Those it helped:  Agents, Lenders, Sellers (only those who decided to rent afterwards)

Those it hurt: Everyone else, especially the poor suckers who took advantage of the credit.
  • August 19 2010
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It was a poor choice, both politically and economically. Clearly it was implemented by those who don't have a particularly sound view on either, nand was pushed along by a cheerleading effort from those in the industry. Did it help buyers and sellers? Sellers, maybe. Buyers, definitely not. The average taxpayer? I'd call that a net loss too.

My advice to buyers was to wait until after the credit had passed unless there was something that was beyond compelling to purchase, prices will drop. In all three geographic regions I keep my eye on, the prices have dropped.
  • August 19 2010
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waste of tax money, increased deficit and long term, did exactly ZERO for the market. Most of the people who bought for the credit, would have bought eventually, thus the long term balance of supply and demand are unaffected.

Also, why should renters pay higher taxes to help out people who decide to buy? this country is quickly losing any moral fabric it's government once had, look out for a Brazil like future.
  • August 19 2010
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I think the credit pushed sales earlier in the year. I don't feel it increased the overall sales, just moved them forward a bit, so that we are now paying for it with a slow summer.  I am not an adovcate of artifically deflating prices by giving tax credits when the policy cannot be sustained.
  • August 19 2010
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Profile picture for broker_GRI
Yes, Shapiro, Dan, Dora, Jds Daddy....of course perfectly put Tiff and Rob.

It seemed much more like a bribe than an "incentive"
  • August 19 2010
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Profile picture for SoCal Engr
"I think the credit pushed sales earlier in the year. I don't feel it increased the overall sales, just moved them forward a bit..."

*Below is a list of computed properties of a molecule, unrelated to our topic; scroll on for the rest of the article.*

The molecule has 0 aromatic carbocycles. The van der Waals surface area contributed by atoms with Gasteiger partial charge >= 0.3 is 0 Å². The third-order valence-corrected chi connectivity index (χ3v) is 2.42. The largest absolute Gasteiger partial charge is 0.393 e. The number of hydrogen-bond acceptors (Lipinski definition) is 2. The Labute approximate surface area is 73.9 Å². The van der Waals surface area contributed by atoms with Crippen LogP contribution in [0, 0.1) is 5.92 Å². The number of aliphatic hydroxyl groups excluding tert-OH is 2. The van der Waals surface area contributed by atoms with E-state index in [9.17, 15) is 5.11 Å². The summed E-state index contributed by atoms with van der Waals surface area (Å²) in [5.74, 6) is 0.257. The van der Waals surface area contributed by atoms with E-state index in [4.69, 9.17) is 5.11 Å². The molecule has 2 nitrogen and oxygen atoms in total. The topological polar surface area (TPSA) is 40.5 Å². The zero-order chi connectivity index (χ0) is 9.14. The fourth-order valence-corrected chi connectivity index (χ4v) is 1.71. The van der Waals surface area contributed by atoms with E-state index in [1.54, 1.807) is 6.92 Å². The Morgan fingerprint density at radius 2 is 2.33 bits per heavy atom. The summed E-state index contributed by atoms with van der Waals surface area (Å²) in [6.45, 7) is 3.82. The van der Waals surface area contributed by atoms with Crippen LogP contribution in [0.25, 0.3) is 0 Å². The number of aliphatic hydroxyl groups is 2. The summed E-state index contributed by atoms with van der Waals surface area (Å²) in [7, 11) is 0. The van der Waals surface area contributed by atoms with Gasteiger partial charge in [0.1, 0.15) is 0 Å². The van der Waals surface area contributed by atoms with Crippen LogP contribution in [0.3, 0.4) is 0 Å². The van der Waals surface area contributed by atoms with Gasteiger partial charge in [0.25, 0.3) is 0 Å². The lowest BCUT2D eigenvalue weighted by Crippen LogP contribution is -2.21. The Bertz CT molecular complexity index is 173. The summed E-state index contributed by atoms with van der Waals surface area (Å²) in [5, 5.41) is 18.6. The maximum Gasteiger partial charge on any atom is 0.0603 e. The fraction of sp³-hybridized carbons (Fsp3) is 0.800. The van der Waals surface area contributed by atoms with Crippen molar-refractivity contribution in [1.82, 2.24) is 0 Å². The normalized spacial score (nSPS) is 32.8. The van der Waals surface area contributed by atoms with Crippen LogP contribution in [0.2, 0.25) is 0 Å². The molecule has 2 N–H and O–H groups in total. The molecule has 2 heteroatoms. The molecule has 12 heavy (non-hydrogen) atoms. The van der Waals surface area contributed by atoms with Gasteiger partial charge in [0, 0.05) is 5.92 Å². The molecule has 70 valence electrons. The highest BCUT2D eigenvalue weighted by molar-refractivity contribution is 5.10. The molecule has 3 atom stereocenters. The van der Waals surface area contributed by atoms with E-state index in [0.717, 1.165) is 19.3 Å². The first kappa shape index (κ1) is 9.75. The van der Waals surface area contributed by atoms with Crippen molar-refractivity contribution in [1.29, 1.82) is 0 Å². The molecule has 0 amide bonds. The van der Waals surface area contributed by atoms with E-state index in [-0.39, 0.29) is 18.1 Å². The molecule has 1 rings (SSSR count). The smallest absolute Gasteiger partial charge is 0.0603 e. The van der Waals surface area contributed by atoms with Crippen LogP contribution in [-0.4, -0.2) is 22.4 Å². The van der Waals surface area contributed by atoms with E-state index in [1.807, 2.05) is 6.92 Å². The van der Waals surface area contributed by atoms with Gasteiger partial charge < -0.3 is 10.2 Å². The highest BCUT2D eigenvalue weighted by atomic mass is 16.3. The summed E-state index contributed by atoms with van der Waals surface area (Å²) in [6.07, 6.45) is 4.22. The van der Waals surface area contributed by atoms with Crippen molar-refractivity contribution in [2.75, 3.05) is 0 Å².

Just wanted to reference a REA comment I could agree with. It happens so rarely.  ;-)

"I am not an adovcate of artifically deflating prices by giving tax credits when the policy cannot be sustained."

I am not an advocate of this practice/policy, even if it could be sustained.
  • August 19 2010
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Profile picture for SoCal Engr
"Should the Government bring back the tax credit? Yes! For a few main reasons:
1. It will give buyers an incentive to buy again (low interest rates are not cutting it).
2. It is a tax credit.Therefore, the Government does not have to print more money."

Really? Are we living in make-believe land?

If buyers aren't buying, it's because they either can't or don't trust the market. Incentives to buy should include realistic market prices, reasonable loan terms, workable rent-v-buy ratios. Oh yeah, how's about a stable job economy? Naw...through a few $K of taxpayer dollars at 'em.

"It's a tax credit...."

Are you really implying that there is no fiscal impact to the government (i.e., us, the taxpayer) when the government gives out tax credits? That's money that is not being collected, against a budget which is not being cut.

The truly scary part of this is you advise people on one of the biggest financial decisions they will make.
  • August 19 2010
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Tax credit?
What tax credit?

lol
  • August 19 2010
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Profile picture for Mills Realty
That depends on who you are referring to.  It helped agents as it artifically sparked the market and got people off the fence.  Time will tell if it hurt buyers, but all indications are prices are going to go down further.  Tehre is not doubt that the credit helped sell properties as when the credit expired home sales in the San Fernando Valley dropped more than 20%.

Simon Mills
Mills Realty
  • August 21 2010
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I can say it certainly encouraged many to buy.
 As far as hurt, i do not think so considering that liars loans are off the table.
  • August 21 2010